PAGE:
Halley Diary — February 2005

28 February, 2005 Halley

Goodbye to the Shackleton by Craig Nicholls

It was a month in which we said goodbye to old friends, the ones who worked all summer getting the base ready for winter and our outgoing winterers who are being rehabilitated after 2 years here at Halley….Bark!!

In exchange for the old broken winterers going out we got some great new ones. Our fresh winterers have brought energy and light into the base and we couldn’t have asked for a better group to be sent, although Mr. Rooney is still waiting for Cindy Crawford to be delivered….I guess I’ll just have to dress up again this year!!!

Lovely New People:

Just a quick round of the new cast appearing at Halley this year:


We have Bryn Jones on AIS and Sodar buckets, Miriam Iorwerth on SHARE array.


Matt Butters and Jamie Koplick are the generator mech. and heating and ventilation engineer or more commonly known as the Hobbits.

Steve Clive and Dan Jones are the base electrician and carpenter/steel erector.

Petra Schmidt is our lovely new doctor.

….and last but never least Ian Coxan, our rugged but sensitive GA.


We have a new addition to our small but perfectly formed team on the Simpson, out goes Stuart Colley to be replaced by little Frances Williams who is in charge of as much as we can off-load onto her…and more commonly know as ‘Turbidity Girl’.

So yet another Valentine month passes with visits from our loveliest of neighbours the Argentines who popped around for their yearly cup of sugar. We exchanged greetings, t-shirts and colds, but as always they never need an excuse to pop round – just a helicopter – come back soon!!

February is the month for final mail that has been sent from Britain to arrive here by plane and by ship – so if you haven’t finished and posted that beautiful scarf by now it won’t get here until the end of the year. We’ll all just have to hug each other instead (although some of us have started already).

It is as always so good to get mail, even if it’s just a tax form!! And for the loved ones at home, it’s a chance to receive something that they can put on their mantle piece (although t-shirts and postcards are really all we stretch to as the nearest shop is in the Falklands).


We thank all of the summer staff for all of their work in preparing our base for the rigours of the winter. All of the buildings were raised in preparation for the accumulation of snow. Handovers abound in the last month as the wealth of knowledge was passed from the wise old winterer to the incoming new boy/girl …every time you passed a room it was “…and never touch this button…”, “No, two parts gin to one part Vermouth”.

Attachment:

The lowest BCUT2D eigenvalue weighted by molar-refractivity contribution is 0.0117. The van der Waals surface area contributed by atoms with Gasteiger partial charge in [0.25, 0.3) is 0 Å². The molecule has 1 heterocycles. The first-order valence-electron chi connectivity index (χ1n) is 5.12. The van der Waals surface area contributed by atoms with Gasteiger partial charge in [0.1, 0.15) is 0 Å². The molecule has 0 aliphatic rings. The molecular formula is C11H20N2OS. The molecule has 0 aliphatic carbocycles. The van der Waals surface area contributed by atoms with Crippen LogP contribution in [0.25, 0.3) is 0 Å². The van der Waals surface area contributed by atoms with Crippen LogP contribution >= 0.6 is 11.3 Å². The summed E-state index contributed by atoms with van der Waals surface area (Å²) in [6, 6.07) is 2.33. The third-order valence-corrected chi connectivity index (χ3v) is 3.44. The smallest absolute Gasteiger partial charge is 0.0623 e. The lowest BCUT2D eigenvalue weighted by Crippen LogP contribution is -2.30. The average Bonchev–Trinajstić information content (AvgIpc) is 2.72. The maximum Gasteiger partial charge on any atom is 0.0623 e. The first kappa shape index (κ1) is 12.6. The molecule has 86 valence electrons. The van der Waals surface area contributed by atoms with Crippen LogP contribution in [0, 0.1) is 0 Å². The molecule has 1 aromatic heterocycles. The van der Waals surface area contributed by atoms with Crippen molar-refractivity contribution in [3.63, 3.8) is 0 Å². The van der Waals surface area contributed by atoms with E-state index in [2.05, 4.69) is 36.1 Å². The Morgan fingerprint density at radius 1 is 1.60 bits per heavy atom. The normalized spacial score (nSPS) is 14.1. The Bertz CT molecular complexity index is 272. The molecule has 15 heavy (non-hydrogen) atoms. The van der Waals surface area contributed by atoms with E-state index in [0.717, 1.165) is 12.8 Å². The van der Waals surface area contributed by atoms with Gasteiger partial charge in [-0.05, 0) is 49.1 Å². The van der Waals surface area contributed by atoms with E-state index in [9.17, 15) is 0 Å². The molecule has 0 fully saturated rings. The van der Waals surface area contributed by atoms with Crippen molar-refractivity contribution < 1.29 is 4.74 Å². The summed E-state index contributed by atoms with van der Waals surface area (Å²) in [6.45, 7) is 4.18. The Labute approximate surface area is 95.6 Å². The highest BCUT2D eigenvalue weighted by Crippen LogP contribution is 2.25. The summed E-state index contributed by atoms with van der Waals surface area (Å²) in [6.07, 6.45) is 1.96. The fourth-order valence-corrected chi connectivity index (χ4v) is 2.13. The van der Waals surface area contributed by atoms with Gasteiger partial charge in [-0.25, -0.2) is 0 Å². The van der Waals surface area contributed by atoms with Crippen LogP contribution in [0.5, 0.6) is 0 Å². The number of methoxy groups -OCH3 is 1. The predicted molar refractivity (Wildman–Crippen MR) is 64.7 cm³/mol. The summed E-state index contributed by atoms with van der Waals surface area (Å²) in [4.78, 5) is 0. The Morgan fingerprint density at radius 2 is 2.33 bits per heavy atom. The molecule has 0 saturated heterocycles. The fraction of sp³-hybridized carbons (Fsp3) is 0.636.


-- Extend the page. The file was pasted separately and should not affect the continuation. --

New Intensive experiments have been planned for the Met / Simpson team this year. These include an extensive profiling campaign put forward by Phil Anderson. The program will use a large Helium blimp to profile the atmosphere, gaining knowledge of the mixing processes and heat exchange from the surface, data vital for predicting the processes that drive the circumpolar Antarctic circulation. This circulation is the key to the driving forces for the world’s climate and weather systems.

On the Simpson Science platform we have an elaborate system of monitoring equipment, which allows us at any time to observe all aspects of the dynamic atmosphere here in Antarctica; SODAR arrays give us a picture of the turbulent layers using sound. We can also track waves of energy that travel down from the plateau within these layers using our microbarograph arrays. Instruments mounted on masts 30 meters in the air measure turbidity, temperature and humidity at various levels.

New automatic weather stations were put in at the proposed sites of Halley 6 to check the day-to-day weather conditions against our weather here and to give an estimate of the snow accumulation at the new position. In any case it was a fun couple of days out for all involved.

Since the summer staff have up and left us the Drewery (summer accommodation) building is being shut down to hibernate. This triggered our annual ‘Melt Tank Party’ where we try and squeeze as many of us into a very small, and very warm melt tank. All who participated enjoyed, though it’s quite a shock to the system when you have to get out at the end.


This year, thanks to Shane ‘Burn’ Rodwell and Phil ‘Blimp Boy’ Anderson, kiting has become a major recreational activity there are nine kites in total on base. These kites do not consist of a piece of bamboo and a sheet but are highly engineered pieces of equipment costing in excess of �650 just for the kite. It is a great activity especially as the wind constantly blows down off of the Plateau.

Goodbye Shackleton

Relief was carried out at N9 as the previous few storms had broken away all the sea ice leaving just the cliffs – for those of you not in the know N9 is 60km away, so two 12 hour convoys were set up with chocolate bars at the ready and hands on hooters…someone unfortunately had to drive the bulldozer there, but as usual Gareth came to the rescue and won a free winter into the bargain….well done Gareth! (sorry Gareth’s Mum -but we love him too).

At the end of relief the ship sailed around to Creek 2 to say goodbye to us it was an amazing site watching the ship and all the people we love disappear over the horizon knowing that they had once again foolishly left the base in our capable hands. But with our new winter base commander (Simon ‘Data’ Coggins) at the tiller we know we’ll be in for a good trip.

Craigy Baby